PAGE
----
The BLAM readings was one of the many showcasing’s that the Fine Arts Extravaganza had to offer.
Even though BLAM was limited to only the readings at this event, the magazine will become integrated again by placing some of the visual art on display in their spring publication.
“It really helps complement everything else that is here. We have other artists that will be later featured in BLAM, but it really helps widen the spectrum,” Flynn said
The individual winners for the Noir division were Jackson Santy ’13 in first and Brad Keller ’12 as the runner up. In creative non-fiction, Aakash Jain ’14 took first and Jack Hutt ’14 took second. Austin Tymins took first and Colton Chase ’12 took second in the fiction category. Lastly, there was a first place tie between Jimmy Crnkovich ’14 and Jeremiah Johnson ’14 in the poetry category.
Looking forward from what Mr. Damaso called a “rare experience at Brophy,” the BLAM staff is optimistic about the development of new literary readings that Brophy students can be a part of and can attend in the future.
Visual side of FAE shines through the night
By Josh Galvin ’13
The Student Activity Center sharply contrasted against the hustle and bustle outside of its doors.
The television crackled as an artificial fireplace glowed warmly on its screen.
At its “hearth,” the Mothers’ Guild set up concessions while students lounged on chairs and sofas.
However, the main attraction was the hundreds of photographs displayed prominently on four large boards: the product of students in photography classes and other photo enthusiasts on campus.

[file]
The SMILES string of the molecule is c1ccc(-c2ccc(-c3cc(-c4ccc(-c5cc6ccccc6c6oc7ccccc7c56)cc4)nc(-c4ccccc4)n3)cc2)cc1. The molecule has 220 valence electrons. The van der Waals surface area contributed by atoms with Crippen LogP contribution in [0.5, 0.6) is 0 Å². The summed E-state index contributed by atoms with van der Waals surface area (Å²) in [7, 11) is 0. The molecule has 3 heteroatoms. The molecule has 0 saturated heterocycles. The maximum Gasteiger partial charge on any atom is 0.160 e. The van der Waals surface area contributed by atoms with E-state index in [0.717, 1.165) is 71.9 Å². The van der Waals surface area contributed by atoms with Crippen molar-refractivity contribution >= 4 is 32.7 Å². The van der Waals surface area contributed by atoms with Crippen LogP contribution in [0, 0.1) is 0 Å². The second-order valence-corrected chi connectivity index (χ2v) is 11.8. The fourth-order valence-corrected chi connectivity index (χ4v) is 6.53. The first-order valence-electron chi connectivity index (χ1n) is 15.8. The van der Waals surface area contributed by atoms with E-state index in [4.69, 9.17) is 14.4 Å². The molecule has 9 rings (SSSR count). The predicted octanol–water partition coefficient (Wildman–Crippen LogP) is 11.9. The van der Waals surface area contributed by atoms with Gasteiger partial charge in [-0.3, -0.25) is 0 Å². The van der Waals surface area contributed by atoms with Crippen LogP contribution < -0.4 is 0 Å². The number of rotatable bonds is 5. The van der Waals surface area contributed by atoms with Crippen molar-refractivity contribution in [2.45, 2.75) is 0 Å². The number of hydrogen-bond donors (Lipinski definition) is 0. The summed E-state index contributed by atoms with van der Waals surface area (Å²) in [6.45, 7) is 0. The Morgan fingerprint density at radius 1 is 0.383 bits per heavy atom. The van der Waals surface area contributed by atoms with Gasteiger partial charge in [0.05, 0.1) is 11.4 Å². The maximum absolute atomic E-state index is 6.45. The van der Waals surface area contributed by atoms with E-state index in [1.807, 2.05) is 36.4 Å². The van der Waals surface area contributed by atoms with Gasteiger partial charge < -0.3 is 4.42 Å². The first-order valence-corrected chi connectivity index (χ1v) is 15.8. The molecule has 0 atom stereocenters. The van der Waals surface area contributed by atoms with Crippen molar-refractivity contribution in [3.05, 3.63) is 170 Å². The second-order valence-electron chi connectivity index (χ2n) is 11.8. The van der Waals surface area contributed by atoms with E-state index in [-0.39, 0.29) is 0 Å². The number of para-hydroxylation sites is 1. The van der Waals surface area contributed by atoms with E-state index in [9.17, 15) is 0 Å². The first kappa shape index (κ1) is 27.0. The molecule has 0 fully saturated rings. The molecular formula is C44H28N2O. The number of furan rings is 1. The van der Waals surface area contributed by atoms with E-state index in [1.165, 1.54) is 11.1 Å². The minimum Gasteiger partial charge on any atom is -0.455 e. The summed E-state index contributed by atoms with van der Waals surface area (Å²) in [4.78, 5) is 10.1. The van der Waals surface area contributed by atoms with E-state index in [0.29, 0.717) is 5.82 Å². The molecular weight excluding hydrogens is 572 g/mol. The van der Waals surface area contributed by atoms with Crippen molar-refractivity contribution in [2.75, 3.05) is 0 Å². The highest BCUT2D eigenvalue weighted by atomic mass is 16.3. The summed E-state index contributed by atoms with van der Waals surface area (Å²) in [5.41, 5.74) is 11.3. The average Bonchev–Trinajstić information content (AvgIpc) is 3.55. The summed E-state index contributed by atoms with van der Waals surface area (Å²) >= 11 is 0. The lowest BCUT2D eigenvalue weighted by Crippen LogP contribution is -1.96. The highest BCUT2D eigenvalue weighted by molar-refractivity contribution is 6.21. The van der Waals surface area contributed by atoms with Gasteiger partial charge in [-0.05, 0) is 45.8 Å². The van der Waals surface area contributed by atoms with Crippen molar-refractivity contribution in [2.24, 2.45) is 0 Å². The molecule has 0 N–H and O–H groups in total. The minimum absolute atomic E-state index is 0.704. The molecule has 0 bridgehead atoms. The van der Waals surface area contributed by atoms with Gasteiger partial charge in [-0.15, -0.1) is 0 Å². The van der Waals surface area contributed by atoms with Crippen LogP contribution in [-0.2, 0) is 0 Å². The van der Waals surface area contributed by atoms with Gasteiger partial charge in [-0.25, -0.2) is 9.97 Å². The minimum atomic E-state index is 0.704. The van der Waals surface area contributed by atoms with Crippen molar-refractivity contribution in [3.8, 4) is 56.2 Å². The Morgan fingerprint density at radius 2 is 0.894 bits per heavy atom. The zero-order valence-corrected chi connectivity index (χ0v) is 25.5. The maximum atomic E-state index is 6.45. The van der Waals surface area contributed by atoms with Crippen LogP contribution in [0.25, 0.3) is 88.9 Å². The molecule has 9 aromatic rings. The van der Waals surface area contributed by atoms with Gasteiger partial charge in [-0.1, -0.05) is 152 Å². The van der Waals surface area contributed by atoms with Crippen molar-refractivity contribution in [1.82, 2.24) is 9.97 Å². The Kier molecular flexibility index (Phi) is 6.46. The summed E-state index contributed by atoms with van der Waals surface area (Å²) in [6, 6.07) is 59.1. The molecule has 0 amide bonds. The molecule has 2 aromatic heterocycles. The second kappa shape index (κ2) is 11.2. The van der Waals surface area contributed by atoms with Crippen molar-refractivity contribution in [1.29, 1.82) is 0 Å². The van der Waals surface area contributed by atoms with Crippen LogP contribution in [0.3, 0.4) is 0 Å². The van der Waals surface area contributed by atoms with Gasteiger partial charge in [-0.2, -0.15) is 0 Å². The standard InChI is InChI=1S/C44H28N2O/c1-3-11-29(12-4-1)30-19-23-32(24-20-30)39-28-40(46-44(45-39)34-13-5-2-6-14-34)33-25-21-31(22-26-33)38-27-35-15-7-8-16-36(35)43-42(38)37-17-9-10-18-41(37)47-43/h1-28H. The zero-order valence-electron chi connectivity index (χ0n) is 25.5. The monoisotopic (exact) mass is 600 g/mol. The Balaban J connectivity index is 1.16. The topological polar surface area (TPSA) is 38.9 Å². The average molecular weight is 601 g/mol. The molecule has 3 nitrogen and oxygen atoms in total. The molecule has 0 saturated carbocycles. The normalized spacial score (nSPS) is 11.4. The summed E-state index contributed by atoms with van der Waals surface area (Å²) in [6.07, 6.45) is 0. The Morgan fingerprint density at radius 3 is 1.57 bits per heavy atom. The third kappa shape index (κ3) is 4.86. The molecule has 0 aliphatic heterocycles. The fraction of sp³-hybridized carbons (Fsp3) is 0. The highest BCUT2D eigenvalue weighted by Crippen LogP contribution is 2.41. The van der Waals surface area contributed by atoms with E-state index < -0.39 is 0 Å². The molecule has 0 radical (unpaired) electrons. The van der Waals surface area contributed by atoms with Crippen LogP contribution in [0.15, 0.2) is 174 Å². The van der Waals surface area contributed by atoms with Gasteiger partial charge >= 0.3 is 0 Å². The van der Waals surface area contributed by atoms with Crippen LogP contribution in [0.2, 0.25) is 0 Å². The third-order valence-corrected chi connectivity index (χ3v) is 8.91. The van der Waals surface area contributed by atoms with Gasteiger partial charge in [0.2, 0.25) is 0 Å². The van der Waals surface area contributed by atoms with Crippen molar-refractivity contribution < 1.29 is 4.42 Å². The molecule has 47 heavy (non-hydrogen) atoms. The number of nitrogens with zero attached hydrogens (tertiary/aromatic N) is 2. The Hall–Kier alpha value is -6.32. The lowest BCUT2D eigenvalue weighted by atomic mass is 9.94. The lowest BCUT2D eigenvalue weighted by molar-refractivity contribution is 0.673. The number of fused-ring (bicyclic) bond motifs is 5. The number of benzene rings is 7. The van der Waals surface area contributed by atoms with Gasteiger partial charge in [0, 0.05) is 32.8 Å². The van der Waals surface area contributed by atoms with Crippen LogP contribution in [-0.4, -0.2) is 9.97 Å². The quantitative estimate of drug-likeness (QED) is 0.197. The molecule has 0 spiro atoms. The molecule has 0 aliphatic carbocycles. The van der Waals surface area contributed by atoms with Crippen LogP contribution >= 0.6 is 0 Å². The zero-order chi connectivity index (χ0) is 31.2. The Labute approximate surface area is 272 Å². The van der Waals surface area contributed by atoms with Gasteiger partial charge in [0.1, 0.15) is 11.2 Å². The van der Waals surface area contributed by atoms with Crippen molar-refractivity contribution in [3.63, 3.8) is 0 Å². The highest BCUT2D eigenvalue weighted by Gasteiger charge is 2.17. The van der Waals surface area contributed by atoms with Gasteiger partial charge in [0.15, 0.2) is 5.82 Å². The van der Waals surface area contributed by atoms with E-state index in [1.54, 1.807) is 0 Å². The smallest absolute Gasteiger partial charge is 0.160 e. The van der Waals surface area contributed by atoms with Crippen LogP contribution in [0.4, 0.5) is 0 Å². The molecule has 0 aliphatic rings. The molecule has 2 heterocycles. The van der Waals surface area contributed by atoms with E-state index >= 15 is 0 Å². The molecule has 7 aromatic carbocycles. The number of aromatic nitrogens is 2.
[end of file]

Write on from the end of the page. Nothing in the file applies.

Among the numerous parents admiring the work were several Brophy teachers; Mr. Andrew Bradley strolled around with his wife and baby, and Mr. Chris Calderon, S.J. was also spotted throughout the night.
Transitioning from Keating to Eller, attendees were greeted by the calming sound of a steel drum rendition of “Under the Sea,” played by Nick Wren ’12.
Inside the first floor of Eller, art students presented their original drawings, paintings and sculptures.
Wooden busts with wild hairstyles juxtaposed the solemn Jesuit crosses lying at their bases.
Much like the SAC, the two-dimensional works were posted on large display boards.
Down the hall, the jolting sound of a car crash drew wandering parents into the video production studio.
Backdrops, lights and other cinematic tools littered the back of the room, but the emphasis was placed on a large projector screen airing various student productions.
The content varied from drunk driving PSAs to stop-motion animation short films.
Yet regardless of what was playing, a small group of Loyola Academy boys stayed entertained for the greater part of an hour.